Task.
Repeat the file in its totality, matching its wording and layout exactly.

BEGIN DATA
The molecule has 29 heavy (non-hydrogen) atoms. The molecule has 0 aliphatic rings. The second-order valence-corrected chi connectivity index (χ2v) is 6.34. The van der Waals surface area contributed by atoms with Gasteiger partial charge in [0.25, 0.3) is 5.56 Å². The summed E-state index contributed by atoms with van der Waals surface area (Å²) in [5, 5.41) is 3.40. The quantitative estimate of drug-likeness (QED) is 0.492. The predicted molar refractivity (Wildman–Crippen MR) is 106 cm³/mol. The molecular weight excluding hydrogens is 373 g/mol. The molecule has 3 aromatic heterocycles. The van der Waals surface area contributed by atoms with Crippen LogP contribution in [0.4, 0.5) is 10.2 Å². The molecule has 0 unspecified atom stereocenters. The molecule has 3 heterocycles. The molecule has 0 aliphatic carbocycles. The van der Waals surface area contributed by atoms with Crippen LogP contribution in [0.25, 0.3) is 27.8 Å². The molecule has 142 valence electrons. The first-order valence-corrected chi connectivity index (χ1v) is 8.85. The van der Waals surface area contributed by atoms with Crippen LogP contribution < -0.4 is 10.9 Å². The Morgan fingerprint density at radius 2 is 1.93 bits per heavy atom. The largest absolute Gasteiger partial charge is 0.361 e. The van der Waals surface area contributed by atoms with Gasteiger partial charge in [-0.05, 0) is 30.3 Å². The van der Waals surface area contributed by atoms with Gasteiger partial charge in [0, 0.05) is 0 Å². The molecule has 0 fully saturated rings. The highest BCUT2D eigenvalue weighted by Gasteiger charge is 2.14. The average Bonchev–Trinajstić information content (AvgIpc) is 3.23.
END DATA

The molecule has 29 heavy (non-hydrogen) atoms. The molecule has 0 aliphatic rings. The second-order valence-corrected chi connectivity index (χ2v) is 6.34. The van der Waals surface area contributed by atoms with Gasteiger partial charge in [0.25, 0.3) is 5.56 Å². The summed E-state index contributed by atoms with van der Waals surface area (Å²) in [5, 5.41) is 3.40. The quantitative estimate of drug-likeness (QED) is 0.492. The predicted molar refractivity (Wildman–Crippen MR) is 106 cm³/mol. The molecular weight excluding hydrogens is 373 g/mol. The molecule has 3 aromatic heterocycles. The van der Waals surface area contributed by atoms with Crippen LogP contribution in [0.4, 0.5) is 10.2 Å². The molecule has 0 unspecified atom stereocenters. The molecule has 3 heterocycles. The molecule has 0 aliphatic carbocycles. The van der Waals surface area contributed by atoms with Crippen LogP contribution in [0.25, 0.3) is 27.8 Å². The molecule has 142 valence electrons. The first-order valence-corrected chi connectivity index (χ1v) is 8.85. The van der Waals surface area contributed by atoms with Crippen LogP contribution < -0.4 is 10.9 Å². The Morgan fingerprint density at radius 2 is 1.93 bits per heavy atom. The largest absolute Gasteiger partial charge is 0.361 e. The van der Waals surface area contributed by atoms with Gasteiger partial charge in [-0.05, 0) is 30.3 Å². The van der Waals surface area contributed by atoms with Gasteiger partial charge in [0, 0.05) is 0 Å². The molecule has 0 fully saturated rings. The highest BCUT2D eigenvalue weighted by Gasteiger charge is 2.14. The average Bonchev–Trinajstić information content (AvgIpc) is 3.23.